Bitters are an aromatic flavoring agent made from infusing roots, barks, fruit peels, seeds, spices, herbs, flowers and other botanicals in a high proof alcohol. Bitter herbs, barks and botanical tinctures have been made for centuries dating back to the 1600’s and have been reputed for possessing medicinal properties. Before bitters were added in dashes to cocktails they were being drunk in larger amounts as a patent medicine. Bitters were used as a cure for many different ailments from headaches to stomach cramps. Bitters can still be used as an herbal medicine! When I have a stomach ache I will add four to six hefty dashes of bitters to soda water and it certainly has restorative powers.
Colonial America started to embrace bitters more as a flavoring agent than a medicine. A federalist newspaper dating from May 13, 1806 referring to a drink served at a political rally wrote, “Cocktail is a stimulating liquor composed of spirits of any kind, sugar, water and bitters- it is vulgarly called a bittered sling and is supposed to be an excellent electioneering potion, inasmuch as it renders the heart stout and bold, at the same time that it fuddles the head.” Bitters started to gain real popularity once the cocktail was embraced.
Hundreds of different brands of bitters where in use up to Prohibition. But by 2004 only three commercial brands of bitters were still standing. This could be because of the misconception that bitters will make your cocktail bitter. Although this is understandable, it is not true. Bitters are more the seasoning agent to a cocktail. They are frequently referred to as a bartender’s salt and pepper.
Bitters are a great way to add complexity or balance out the sweetness in a drink. They can add aromatic spiciness, help cut through richness and unite dissimilar ingredients. With the craft cocktail movement in full swing, bitters are booming and we are seeing a resurgence of artisanal and craft bitters.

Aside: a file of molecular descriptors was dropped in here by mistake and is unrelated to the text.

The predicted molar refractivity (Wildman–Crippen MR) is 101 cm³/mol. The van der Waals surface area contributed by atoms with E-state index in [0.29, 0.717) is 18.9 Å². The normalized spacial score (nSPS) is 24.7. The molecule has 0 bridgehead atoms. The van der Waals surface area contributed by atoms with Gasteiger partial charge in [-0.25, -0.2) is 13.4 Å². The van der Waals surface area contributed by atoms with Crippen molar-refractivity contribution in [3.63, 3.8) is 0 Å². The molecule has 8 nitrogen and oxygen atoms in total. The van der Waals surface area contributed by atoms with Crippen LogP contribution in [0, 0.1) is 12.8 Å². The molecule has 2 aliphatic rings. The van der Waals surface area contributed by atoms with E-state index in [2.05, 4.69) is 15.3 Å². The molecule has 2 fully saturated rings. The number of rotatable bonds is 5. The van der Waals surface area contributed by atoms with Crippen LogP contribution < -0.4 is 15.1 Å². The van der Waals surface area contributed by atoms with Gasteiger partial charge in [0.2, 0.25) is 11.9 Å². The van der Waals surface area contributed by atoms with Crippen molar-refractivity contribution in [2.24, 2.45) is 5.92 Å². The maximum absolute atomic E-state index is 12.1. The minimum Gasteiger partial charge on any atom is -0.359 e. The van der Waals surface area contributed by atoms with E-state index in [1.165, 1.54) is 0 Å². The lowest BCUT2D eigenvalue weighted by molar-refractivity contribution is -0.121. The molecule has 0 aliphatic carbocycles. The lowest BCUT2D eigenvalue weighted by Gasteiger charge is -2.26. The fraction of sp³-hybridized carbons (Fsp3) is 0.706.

With so many bitters to choose from, how do you know which ones to have in your home bar?
These are the most popular and widely recognizable bitters by it’s yellow cap and oversized label. Angostura bitters were made by a German doctor named Johann Gottlieb Benjamin Siegert. In 1820 he left for Venezuela and was appointed the surgeon general based out of the town of Angostura. It was here that he harvested local roots, herbs, botanicals and barks. However, despite the name, he did not use the bark of the angostura tree. His bitters gained popularity by seasick sailors and where soon available all over the world. Thirty years later the doctor retired from medicine to focus on his bitters business.
These bitters have stood the test of time and are an integral part of many classic cocktails such as the Old Fashioned, the Manhattan and the Champagne Cocktail.
The original formula remains a company secret and is known only to five people.
Some say these were the first commercial bitters. They were founded by Mr. Antoine Amedie Peychaud, a Creole immigrant who ran an apothecary in New Orleans. In 1838 he perfected his family’s recipe and began selling it mixed with Cognac in a double ended egg cup, or jigger, called a coquetier. It is said that “possibly through sampling too many of M. Peychaud’s spiced brandies, the thickened tongues of the imbibers slurred the word [coquetier] into ‘cocktail.’”
These bitters have become synonymous with the classic New Orleans cocktail, the Sazerac, as well as many other New Orleans staples.
Peychaud bitters aren’t as seasoned at Angostura but have a more floral, light cherry flavor and anise spice to it.
Next to aromatic bitters, orange bitters have the longest historical pedigree and are the most versatile. The flavor of orange bitters is more straightforward than Angostura and Peychaud’s. You get notes of fresh orange peel, a slight sweetness, and a spice profile of cardamom and coriander. There are several different brands offering orange bitters and all have a slight variation to them. At least that’s what we are telling ourselves to justify having four different bottles of orange bitters in our home bar.
These three bitters will get you far when making cocktails at home. Anything beyond this isn’t terribly necessary, but if you are like us, you are always looking to grow your collection.
Some really fun bitters that we also recommend:
We love these! These bitters add a nice smokey overtone, a little bit of spice, and really pack a punch. They are great in a Manhattan.
These have really nice delicate notes of peach and are great in a Trident or a Peach Old Fashioned
Xocolatl Mole Bitters
These have notes of chocolate, cinnamon and spice and really add a nice complex and hard to pinpoint dimension to a drink.
If you really want to go above and beyond you can make your own bitters with any crazy combination you can think of. We’ll be touching more on that subject soon!